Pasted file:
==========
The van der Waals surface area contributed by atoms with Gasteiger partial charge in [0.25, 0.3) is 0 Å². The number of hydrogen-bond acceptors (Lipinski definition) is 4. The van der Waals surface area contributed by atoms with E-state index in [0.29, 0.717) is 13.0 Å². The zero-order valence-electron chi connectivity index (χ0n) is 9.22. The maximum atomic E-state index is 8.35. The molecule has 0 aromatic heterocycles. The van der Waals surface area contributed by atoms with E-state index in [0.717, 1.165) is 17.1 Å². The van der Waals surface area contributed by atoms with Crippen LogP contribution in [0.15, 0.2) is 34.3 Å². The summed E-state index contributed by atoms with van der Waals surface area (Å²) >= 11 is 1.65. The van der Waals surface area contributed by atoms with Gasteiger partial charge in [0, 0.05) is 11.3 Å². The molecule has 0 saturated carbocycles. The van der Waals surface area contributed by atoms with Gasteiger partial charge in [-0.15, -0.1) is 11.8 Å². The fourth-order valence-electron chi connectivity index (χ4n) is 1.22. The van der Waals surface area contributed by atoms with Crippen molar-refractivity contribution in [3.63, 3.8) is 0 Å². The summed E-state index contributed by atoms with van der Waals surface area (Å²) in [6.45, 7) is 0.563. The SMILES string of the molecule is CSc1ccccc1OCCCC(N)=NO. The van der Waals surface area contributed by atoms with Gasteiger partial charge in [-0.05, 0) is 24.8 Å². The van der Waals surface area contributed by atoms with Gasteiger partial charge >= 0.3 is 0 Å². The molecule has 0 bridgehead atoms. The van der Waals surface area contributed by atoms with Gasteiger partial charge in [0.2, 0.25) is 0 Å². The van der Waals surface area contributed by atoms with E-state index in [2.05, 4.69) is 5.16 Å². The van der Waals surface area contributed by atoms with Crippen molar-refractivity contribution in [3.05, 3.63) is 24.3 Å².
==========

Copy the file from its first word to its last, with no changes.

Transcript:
The van der Waals surface area contributed by atoms with Gasteiger partial charge in [0.25, 0.3) is 0 Å². The number of hydrogen-bond acceptors (Lipinski definition) is 4. The van der Waals surface area contributed by atoms with E-state index in [0.29, 0.717) is 13.0 Å². The zero-order valence-electron chi connectivity index (χ0n) is 9.22. The maximum atomic E-state index is 8.35. The molecule has 0 aromatic heterocycles. The van der Waals surface area contributed by atoms with E-state index in [0.717, 1.165) is 17.1 Å². The van der Waals surface area contributed by atoms with Crippen LogP contribution in [0.15, 0.2) is 34.3 Å². The summed E-state index contributed by atoms with van der Waals surface area (Å²) >= 11 is 1.65. The van der Waals surface area contributed by atoms with Gasteiger partial charge in [0, 0.05) is 11.3 Å². The molecule has 0 saturated carbocycles. The van der Waals surface area contributed by atoms with Gasteiger partial charge in [-0.15, -0.1) is 11.8 Å². The fourth-order valence-electron chi connectivity index (χ4n) is 1.22. The van der Waals surface area contributed by atoms with Crippen molar-refractivity contribution in [3.63, 3.8) is 0 Å². The summed E-state index contributed by atoms with van der Waals surface area (Å²) in [6.45, 7) is 0.563. The SMILES string of the molecule is CSc1ccccc1OCCCC(N)=NO. The van der Waals surface area contributed by atoms with Gasteiger partial charge in [-0.05, 0) is 24.8 Å². The van der Waals surface area contributed by atoms with Gasteiger partial charge >= 0.3 is 0 Å². The molecule has 0 bridgehead atoms. The van der Waals surface area contributed by atoms with Gasteiger partial charge in [0.2, 0.25) is 0 Å². The van der Waals surface area contributed by atoms with E-state index in [2.05, 4.69) is 5.16 Å². The van der Waals surface area contributed by atoms with Crippen molar-refractivity contribution in [3.05, 3.63) is 24.3 Å².